- The Washington Times - Sunday, February 23, 2003

LONDON Street vendor Michael Williams' face clouds when he's asked about London's new toll to discourage traffic from the city center.
"How many times can you keep slapping the motorist?" he asked, starting a stream of expletives and waving his arms.
Mr. Williams', who sells fruit outside the High Court, is furious that since Monday he has had to pay 5 pounds equivalent to about $8 every weekday he drives into central London.
Mayor Ken Livingstone's congestion charge is billed as the globe's most ambitious attempt at easing traffic gridlock. To Mr. Williams and many other motorists, the daily fee is unfair, unwieldy and, they hope, unenforceable.
"It's making my business totally unfeasible," said Mr. Williams, who said he may have to sell his modest fruit stall.
Motorists are charged to enter a crowded eight-square-mile area, stretching from King's Cross to Tower Bridge, Vauxhall Bridge to Marble Arch and incorporating the bustling financial district. Mr. Livingstone predicts the toll will cut traffic by 20 percent, ease jams and raise $208 million a year for public transit.
In central London, traffic speed averages just under 10 miles per hour during the day, according to City Hall. It says motorists in the city center spend half their driving time stuck in jams, and it estimates that congestion costs London's economy $3.2 million to $6.4 million a week.
A poll before the toll took effect found that nearly one in three drivers surveyed voiced readiness to try to evade the toll. Fifty-five percent of the 614 people polled by London radio station LBC said the charge would do nothing to ease congestion, and 14 percent predicted it would make gridlock worse.
"Using the roads is a nightmare. It is horse-and-cart time," said Gary Kinsman, who drives into the center daily to stock his Covent Garden clothing stall.
"But what is the point of pushing people off the roads, without the trains and buses running properly?" he asked in a common criticism of the idea.
Opponents of the toll say London's subway system, the Underground, is already packed to capacity, and that buses run erratically and painfully slowly on the congested streets.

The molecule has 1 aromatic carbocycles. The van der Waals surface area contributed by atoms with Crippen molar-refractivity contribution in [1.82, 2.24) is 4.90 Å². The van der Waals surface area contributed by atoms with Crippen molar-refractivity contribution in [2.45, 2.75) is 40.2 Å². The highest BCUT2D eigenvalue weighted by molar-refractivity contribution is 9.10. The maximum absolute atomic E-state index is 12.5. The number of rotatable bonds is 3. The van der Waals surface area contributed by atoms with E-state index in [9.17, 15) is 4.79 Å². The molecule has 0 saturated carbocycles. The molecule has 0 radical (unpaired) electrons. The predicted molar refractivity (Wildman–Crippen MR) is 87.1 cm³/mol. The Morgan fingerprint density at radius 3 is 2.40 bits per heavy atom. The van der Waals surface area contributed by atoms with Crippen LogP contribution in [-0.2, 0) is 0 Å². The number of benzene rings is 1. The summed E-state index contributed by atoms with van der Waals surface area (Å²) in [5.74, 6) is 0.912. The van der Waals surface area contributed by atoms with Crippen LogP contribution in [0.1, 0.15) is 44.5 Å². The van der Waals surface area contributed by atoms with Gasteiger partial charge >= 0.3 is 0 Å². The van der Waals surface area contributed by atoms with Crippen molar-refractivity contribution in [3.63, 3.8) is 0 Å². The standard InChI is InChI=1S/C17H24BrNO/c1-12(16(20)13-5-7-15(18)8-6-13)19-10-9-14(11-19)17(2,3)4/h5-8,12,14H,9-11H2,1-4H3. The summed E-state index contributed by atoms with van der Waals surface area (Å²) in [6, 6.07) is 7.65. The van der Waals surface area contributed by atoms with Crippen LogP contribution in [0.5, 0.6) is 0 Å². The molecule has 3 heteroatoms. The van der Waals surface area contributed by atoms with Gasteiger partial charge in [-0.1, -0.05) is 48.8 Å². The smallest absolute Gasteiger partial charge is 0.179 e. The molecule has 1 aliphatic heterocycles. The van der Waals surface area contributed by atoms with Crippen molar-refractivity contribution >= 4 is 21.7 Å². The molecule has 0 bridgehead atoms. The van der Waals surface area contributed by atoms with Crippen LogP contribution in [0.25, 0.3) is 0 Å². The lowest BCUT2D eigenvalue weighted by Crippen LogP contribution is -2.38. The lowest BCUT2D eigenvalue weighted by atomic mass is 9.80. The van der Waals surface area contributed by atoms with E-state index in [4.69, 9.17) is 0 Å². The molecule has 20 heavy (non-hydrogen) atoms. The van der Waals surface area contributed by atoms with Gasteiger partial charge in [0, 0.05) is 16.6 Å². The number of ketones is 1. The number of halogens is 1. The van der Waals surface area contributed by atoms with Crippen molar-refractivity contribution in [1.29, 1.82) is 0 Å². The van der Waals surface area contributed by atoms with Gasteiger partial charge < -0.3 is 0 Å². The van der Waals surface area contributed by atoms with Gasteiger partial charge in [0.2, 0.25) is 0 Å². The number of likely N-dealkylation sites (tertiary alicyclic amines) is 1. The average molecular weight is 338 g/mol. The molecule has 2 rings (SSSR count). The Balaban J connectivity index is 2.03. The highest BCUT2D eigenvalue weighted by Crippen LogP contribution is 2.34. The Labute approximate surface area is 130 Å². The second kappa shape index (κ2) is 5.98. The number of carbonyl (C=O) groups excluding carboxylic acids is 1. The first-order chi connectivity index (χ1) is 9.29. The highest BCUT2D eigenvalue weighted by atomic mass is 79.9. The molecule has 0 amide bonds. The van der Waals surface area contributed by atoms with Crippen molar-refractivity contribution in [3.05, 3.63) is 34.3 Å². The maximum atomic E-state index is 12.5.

The RAC Foundation, a motorists group, approves of a congestion charge in theory but says the mayor's plan will cause traffic chaos from drivers seeking to avoid the fee by driving around the edges of the toll zone.
"This is a very, very high-risk project," said RAC spokesman Kevin Delaney. "I expect a significant increase in congestion on the roads leading into and around the charge area."
Some other European capitals including Stockholm, Sweden, and Copenhagen, Denmark are considering introducing tolls. In Rome, only residents of the heart of the city or those with special permits are allowed to drive into the center from 8 a.m. to 6 p.m. Others face a fine of $65.
Singapore uses electronic toll booths that automatically charge drivers as much as 2.50 Singapore dollars, or about $1.40, when they pass through a central part of Singapore, a Southeast Asian city-state, at peak periods.
But, said Stephen Glaister, professor of transport and infrastructure at London's Imperial College, the London plan is the most ambitious.
"The system is unique and has not been introduced on this scale anywhere in the world. Every single city in the world which has a similar problem will be looking to see if it works in London," said Mr. Glaister, who is on the city board in charge of implementing the mayor's transport strategy.
A network of 800 cameras polices the zone, photographing license plates from 7 a.m. to 6:30 p.m. weekdays. Those who have not paid the toll are given until midnight before being fined 40 pounds (about $65), rising to 80 pounds after two weeks and 120 pounds after 28 days.
Drivers can buy daily, weekly, monthly or yearly passes by credit card on the Internet, or by phone or at post offices and some shops.
Residents of the zone get a 90 percent discount. Registered disabled people, taxis, emergency services, moped riders and vehicles powered by alternative fuels are exempt.
Stephen Piggott, owner of Rex Judd Motorcycles, said the charge has brought a surge in demand for mopeds at his London shop.
"I can't believe we are so busy for this time of year. We've been in business since 1931 and seen huge changes in the industry. But the resurgence this year is huge," Mr. Piggott said.
Inner-city businesses say the charge will drive up their costs, and public-sector workers such as nurses and teachers have argued that they should be exempt.
Actress Samantha Bond, who plays Miss Moneypenny in the latest James Bond movies, is a high-profile opponent of the charge and is supporting a group of London workers who are considering a court challenge.
"It will jeopardize the safety of people who travel on an insecure public-transport system late at night because of financial constraints and create a two-tier system dividing those who can afford the charge and those who cannot," Miss Bond says.
Transport for London concedes that there will be teething problems. But it says that in a city where less than 15 percent of commuters drive into the center, motorists cannot come first.
"The people affected are a tiny proportion of voters in London," Mr. Glaister says. "Most Londoners accept that something has to be done about congestion. This something is quite radical, but it is fair to say that most Londoners are willing to give it a go."

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